The relationship between two men and Anne took place between Oregon and New York. Here she answers our questions about surrogacy – and offers insight about her inspirational path as a surrogate.
PP: The growth of the Internet has helped many women learn about surrogacy, but before it existed, most information was found in libraries, through friends, or friends-of-friends. When and how did you first learn about surrogacy
Anne: I was flipping through a free parenting magazine at home and saw an ad for Growing Generations. It immediately piqued my interest and I started looking up information online. I actually didn’t meet any other surrogates until I was pregnant.
PP: What path did you take to learn more about it
Anne: I looked at the GG website, of course. Mostly I read about other families’ experiences through blogs. I also talked at length to the surrogacy coordinator at GG.
PP: How did you first make contact with the parent(s)
Anne: The surrogacy agency set up a meet-and-greet with the potential parents.
PP: Everyone has a biological clock – even men. How many times have you been a surrogate?
Anne: Only once, but I’ve considered it again recently.
PP: How old were you when you decided to become a surrogate?
Anne: I was 29 and my son was 15 months old.
PP: How old were you when became a surrogate?
PP: Did your age affect the timing of your surrogacy experience
Anne: Not really, I believe most agencies will accept surrogates into their late 30’s.
PP: Self-appointed moralists have views about surrogacy that seem limited to many of us. Some surrogates won’t help gays or lesbians. But even surrogates liberal enough to help lesbians and gay men may have issues with kids raised in single-parent households. When did you first consider helping a gay person with surrogacy
Anne: I actually never considered having a baby for a hetero couple. It seems to me that if a hetero couple is going through surrogacy it is their “last resort”. There are too many negative emotions associated with that for me to have a positive experience as a surrogate. With a gay man (or couple) this is an awesome opportunity to have a genetic link in the world. I felt like it would be a fun, exciting adventure full of hope and joy.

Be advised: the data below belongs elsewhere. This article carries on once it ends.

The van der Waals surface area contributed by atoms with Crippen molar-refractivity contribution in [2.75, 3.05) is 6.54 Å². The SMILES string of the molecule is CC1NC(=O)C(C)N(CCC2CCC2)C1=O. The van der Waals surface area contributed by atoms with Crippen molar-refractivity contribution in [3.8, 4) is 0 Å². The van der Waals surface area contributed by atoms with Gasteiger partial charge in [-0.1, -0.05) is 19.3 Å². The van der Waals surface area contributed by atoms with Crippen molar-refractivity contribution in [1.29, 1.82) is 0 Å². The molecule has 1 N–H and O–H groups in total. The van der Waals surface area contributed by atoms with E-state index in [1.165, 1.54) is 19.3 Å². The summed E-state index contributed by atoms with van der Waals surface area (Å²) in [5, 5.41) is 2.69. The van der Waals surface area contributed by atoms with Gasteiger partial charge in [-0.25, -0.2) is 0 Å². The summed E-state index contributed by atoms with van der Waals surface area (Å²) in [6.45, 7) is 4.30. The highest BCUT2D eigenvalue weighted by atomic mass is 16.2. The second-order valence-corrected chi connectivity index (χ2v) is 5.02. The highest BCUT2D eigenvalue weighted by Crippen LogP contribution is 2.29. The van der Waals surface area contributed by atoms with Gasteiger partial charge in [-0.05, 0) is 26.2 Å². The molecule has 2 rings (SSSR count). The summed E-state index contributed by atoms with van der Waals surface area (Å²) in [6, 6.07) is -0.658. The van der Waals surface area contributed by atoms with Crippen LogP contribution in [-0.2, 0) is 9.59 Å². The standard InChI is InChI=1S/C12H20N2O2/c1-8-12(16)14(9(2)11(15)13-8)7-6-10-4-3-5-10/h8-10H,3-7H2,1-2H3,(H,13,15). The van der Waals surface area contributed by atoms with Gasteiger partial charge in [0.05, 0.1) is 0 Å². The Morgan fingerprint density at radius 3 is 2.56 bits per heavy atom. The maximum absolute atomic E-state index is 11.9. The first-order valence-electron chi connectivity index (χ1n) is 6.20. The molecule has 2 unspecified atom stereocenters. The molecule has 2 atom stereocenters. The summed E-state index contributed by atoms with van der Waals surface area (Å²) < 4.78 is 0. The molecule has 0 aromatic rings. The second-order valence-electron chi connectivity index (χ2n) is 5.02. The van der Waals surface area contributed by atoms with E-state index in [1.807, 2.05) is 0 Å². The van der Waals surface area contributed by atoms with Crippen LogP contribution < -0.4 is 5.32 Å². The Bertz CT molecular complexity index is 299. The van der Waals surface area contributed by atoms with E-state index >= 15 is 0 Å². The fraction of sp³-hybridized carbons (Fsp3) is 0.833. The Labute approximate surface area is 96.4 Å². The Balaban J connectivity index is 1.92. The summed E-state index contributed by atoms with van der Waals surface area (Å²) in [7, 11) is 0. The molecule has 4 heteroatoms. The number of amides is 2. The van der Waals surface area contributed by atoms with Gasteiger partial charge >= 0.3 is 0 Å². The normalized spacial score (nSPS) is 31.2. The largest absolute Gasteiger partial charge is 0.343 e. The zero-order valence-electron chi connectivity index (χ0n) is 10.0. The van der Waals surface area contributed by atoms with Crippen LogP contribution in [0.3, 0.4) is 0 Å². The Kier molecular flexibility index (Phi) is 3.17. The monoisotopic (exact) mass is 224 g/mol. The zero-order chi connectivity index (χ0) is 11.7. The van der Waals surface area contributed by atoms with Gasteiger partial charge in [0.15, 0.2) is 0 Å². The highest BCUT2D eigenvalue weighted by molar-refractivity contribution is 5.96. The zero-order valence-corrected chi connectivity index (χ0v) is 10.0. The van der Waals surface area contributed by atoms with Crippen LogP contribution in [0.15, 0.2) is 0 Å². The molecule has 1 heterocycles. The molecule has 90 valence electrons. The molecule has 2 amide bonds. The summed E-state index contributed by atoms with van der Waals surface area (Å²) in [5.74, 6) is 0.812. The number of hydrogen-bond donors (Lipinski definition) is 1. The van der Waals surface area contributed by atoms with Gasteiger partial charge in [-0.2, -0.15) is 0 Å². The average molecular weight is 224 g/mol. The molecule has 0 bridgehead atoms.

PP: Were you a surrogate for a single person or a couple
Anne: A couple of great guys.
PP: Did the relationship status of the parent have any influence on your decision to match?
Anne: I guess I’d have to say it didn’t hurt my decision. Having a baby is such a huge responsibility, just having someone else there for emotional support is a blessing. Ultimately it depends on the support structure of the intended parent. If there’s a lot of support from other family members, it’s not for me to judge whether or not that’s enough support.
PP: Can you name 3 reasons you became a surrogate?
Anne: One of the biggest reasons was that I felt good about being able to do it. I didn’t want to look back on my life and be disappointed that I missed an opportunity. I also wanted a do-over for my first pregnancy. I was so nervous (neurotic really) that I didn’t really enjoy the experience. And, I was pretty sure I was done having kids of my own, but maybe I wanted to “try it on” again before making a final decision.
PP: Do you intend to pursue surrogacy again?
Anne: I have seriously considered surrogacy again. I enjoyed the experience a lot! So far, I haven’t found the right person or couple to get me to commit yet.
PP: Did you meet any opposition from friends or family when deciding on becoming a surrogate?
Anne: Yes! It was the weirdest thing I’ve ever encountered. Friends that I’d known for years were sort of angry about it asking why I’d do such a thing. My response to them was – why not? In the end, I didn’t lose any friends over it. I think everyone made their peace with it. I think the biggest worry for them was that they thought I’d want to keep the baby. My husband on the other hand had fun fueling the fire with comments like, “Yeah, my wife’s having another man’s baby…”
PP: I’ve probably left out a question or two. Is there anything you’d like to add?
Anne: In the beginning, like anything, it was fun and exciting. I had convinced myself long before the embryo transfer that this was not my child. The first trimester was a long road for me. I had to inject myself with hormones daily to trick my body into thinking I was pregnant so I wouldn’t reject the embryos. Then I had weekly appointments with my doctor to make sure everything was progressing smoothly.
It was a little weird to be carrying something that was not a genetic part of myself. However as the pregnancy progressed and I started to feel the baby move it became less weird and more exciting again. It also helped that I was not having to inject myself with hormones daily at that point.
From then on, it was just like a regular pregnancy. Just long stretches of boredom broken up my moments of excitement.
Of course the birth was the most exciting part! The intended parents were in the room for the whole thing. I know a lot of people are sort of taken back by that. But how could I not let them see their baby being born? It seemed like the right thing to do. Besides, once you’re in the delivery room you pretty much kiss your modesty goodbye anyway.
But I must say that my recovery time was so much quicker without a little one waking me up every 3 hours to eat!
All in all it was a great experience, but one that I blindly walked into. I think that I was lucky that things turned out well. But for sure I can say proudly that I helped create a gorgeous family!